When the great rains swept the Oval and Duckworth-Lewis set West Indies 80 in nine overs my immediate thought was, 'that's low', and I wanted England to win not just for the obvious reason, but because questioning dear old D-L afterwards would seem less like sour grapes.
It's not. England aren't out of the tournament because of Duckworth-Lewis. The fault-lines that run through the team are all too apparent: they're a super-eights type side, nothing more and occasionally less.
And yet... In the sharp-end super-eight games of the past few days, scores of 144, 153, 159 and 158 have all been successfully defended. D-L is a essentially a measure of worth and in the light of recent history, England's 161 felt like it was worth more than 80 from nine. Even the blunt, base-rate over-by-over comparison shows that England were 75-2 after nine of their regular twenty.
I'm not numerate enough to understand how the D-L calculation is calibrated, but I don't think that the calibration has been adjusted since 2004 to allow for the rising primacy of the bat, and for the mindset that has accompanied it.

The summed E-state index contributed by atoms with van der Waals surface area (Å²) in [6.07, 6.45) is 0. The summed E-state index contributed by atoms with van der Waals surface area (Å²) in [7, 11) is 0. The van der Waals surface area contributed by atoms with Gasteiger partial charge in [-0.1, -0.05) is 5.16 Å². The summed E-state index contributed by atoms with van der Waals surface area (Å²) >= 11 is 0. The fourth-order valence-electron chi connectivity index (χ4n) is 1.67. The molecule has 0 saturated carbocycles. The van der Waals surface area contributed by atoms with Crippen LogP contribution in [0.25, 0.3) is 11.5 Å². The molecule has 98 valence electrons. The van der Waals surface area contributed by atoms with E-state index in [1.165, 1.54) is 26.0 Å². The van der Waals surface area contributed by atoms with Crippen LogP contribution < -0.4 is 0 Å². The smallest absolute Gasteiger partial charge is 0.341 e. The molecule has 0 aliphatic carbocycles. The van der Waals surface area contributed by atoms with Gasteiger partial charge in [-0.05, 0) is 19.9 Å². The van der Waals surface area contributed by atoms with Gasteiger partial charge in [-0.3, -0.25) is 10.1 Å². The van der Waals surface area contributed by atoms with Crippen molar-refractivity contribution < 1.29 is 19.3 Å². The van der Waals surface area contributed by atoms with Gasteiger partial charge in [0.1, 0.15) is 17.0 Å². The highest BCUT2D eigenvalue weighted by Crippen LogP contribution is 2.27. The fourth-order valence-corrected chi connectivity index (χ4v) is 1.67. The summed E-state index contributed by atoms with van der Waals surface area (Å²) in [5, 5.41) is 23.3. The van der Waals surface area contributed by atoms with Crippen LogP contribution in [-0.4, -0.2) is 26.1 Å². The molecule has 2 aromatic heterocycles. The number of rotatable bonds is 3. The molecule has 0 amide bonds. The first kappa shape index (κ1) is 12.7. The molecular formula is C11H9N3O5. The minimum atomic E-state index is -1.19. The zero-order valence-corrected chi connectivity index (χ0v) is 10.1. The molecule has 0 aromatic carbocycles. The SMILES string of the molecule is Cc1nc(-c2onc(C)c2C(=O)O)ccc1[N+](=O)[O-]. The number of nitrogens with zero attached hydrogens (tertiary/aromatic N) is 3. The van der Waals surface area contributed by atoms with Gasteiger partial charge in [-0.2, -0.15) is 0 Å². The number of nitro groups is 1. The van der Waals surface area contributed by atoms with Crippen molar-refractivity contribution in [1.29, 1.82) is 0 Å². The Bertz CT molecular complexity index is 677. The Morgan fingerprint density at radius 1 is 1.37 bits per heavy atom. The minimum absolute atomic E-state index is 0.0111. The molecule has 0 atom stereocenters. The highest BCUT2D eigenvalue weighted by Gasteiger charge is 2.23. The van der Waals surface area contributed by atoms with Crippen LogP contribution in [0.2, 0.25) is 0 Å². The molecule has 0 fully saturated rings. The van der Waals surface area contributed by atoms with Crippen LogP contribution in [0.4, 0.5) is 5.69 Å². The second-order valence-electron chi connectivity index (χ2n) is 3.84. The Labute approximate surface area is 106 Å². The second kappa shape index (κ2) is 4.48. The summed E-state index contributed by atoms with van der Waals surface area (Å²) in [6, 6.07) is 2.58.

Perhaps the simplest way to load the calculation would be to adjust the number of available batsmen. What really swung last night's D-L figure in favour of the batting side was the 10 wickets in hand. England would have had to take more than one per over to bowl them out. A ratio of, say, seven batsmen - ie six wickets to win - would have felt fairer on the bowling team.
NB: Another delicious little titbit came to light on the radio - apparently net run rates would have been adjusted to allow for D-L if points could not separate the sides. Good luck working that one out, boys...
Update: The Guardian are reporting that Duckworth-Lewis will be revised towards the end of the year to reflect the increase in T20 data - reinforcing a point made by Dave Barry in the comments below.